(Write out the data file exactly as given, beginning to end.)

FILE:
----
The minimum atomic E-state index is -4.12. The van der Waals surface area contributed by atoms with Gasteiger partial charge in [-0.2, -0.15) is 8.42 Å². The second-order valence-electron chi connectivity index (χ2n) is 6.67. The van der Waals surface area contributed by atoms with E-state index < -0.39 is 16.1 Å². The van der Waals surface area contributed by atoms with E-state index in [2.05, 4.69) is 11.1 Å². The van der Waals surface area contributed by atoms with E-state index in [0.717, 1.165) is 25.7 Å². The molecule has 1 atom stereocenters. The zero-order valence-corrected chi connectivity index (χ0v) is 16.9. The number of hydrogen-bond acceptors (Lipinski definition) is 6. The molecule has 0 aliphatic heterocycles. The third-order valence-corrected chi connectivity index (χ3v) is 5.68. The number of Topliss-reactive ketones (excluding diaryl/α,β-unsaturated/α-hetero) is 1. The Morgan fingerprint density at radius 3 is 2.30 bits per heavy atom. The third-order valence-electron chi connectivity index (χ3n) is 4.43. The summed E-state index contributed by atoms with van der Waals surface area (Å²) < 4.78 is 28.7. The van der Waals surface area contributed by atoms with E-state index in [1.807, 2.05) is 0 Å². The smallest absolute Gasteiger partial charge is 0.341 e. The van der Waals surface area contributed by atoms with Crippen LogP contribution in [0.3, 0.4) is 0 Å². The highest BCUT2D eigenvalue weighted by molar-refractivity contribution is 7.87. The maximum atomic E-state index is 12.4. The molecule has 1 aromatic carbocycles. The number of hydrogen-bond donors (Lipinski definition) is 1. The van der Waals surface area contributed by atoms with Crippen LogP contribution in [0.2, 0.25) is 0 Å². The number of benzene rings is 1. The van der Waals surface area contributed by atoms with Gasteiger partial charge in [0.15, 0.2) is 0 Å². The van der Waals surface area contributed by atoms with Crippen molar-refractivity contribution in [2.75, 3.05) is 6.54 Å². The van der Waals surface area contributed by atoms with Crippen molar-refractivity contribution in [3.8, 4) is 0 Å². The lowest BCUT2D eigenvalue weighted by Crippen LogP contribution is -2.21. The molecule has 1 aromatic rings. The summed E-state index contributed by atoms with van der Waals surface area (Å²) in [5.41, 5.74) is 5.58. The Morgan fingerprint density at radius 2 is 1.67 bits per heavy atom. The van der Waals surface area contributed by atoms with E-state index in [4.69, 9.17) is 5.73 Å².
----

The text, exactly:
The minimum atomic E-state index is -4.12. The van der Waals surface area contributed by atoms with Gasteiger partial charge in [-0.2, -0.15) is 8.42 Å². The second-order valence-electron chi connectivity index (χ2n) is 6.67. The van der Waals surface area contributed by atoms with E-state index < -0.39 is 16.1 Å². The van der Waals surface area contributed by atoms with E-state index in [2.05, 4.69) is 11.1 Å². The van der Waals surface area contributed by atoms with E-state index in [0.717, 1.165) is 25.7 Å². The molecule has 1 atom stereocenters. The zero-order valence-corrected chi connectivity index (χ0v) is 16.9. The number of hydrogen-bond acceptors (Lipinski definition) is 6. The molecule has 0 aliphatic heterocycles. The third-order valence-corrected chi connectivity index (χ3v) is 5.68. The number of Topliss-reactive ketones (excluding diaryl/α,β-unsaturated/α-hetero) is 1. The Morgan fingerprint density at radius 3 is 2.30 bits per heavy atom. The third-order valence-electron chi connectivity index (χ3n) is 4.43. The summed E-state index contributed by atoms with van der Waals surface area (Å²) < 4.78 is 28.7. The van der Waals surface area contributed by atoms with E-state index in [1.807, 2.05) is 0 Å². The smallest absolute Gasteiger partial charge is 0.341 e. The van der Waals surface area contributed by atoms with Crippen LogP contribution in [0.3, 0.4) is 0 Å². The highest BCUT2D eigenvalue weighted by molar-refractivity contribution is 7.87. The maximum atomic E-state index is 12.4. The molecule has 1 aromatic carbocycles. The number of hydrogen-bond donors (Lipinski definition) is 1. The van der Waals surface area contributed by atoms with Crippen LogP contribution in [0.2, 0.25) is 0 Å². The number of benzene rings is 1. The van der Waals surface area contributed by atoms with Gasteiger partial charge in [0.15, 0.2) is 0 Å². The van der Waals surface area contributed by atoms with Crippen molar-refractivity contribution in [2.75, 3.05) is 6.54 Å². The van der Waals surface area contributed by atoms with Crippen molar-refractivity contribution in [3.8, 4) is 0 Å². The lowest BCUT2D eigenvalue weighted by Crippen LogP contribution is -2.21. The molecule has 1 aromatic rings. The summed E-state index contributed by atoms with van der Waals surface area (Å²) in [5.41, 5.74) is 5.58. The Morgan fingerprint density at radius 2 is 1.67 bits per heavy atom. The van der Waals surface area contributed by atoms with E-state index in [4.69, 9.17) is 5.73 Å².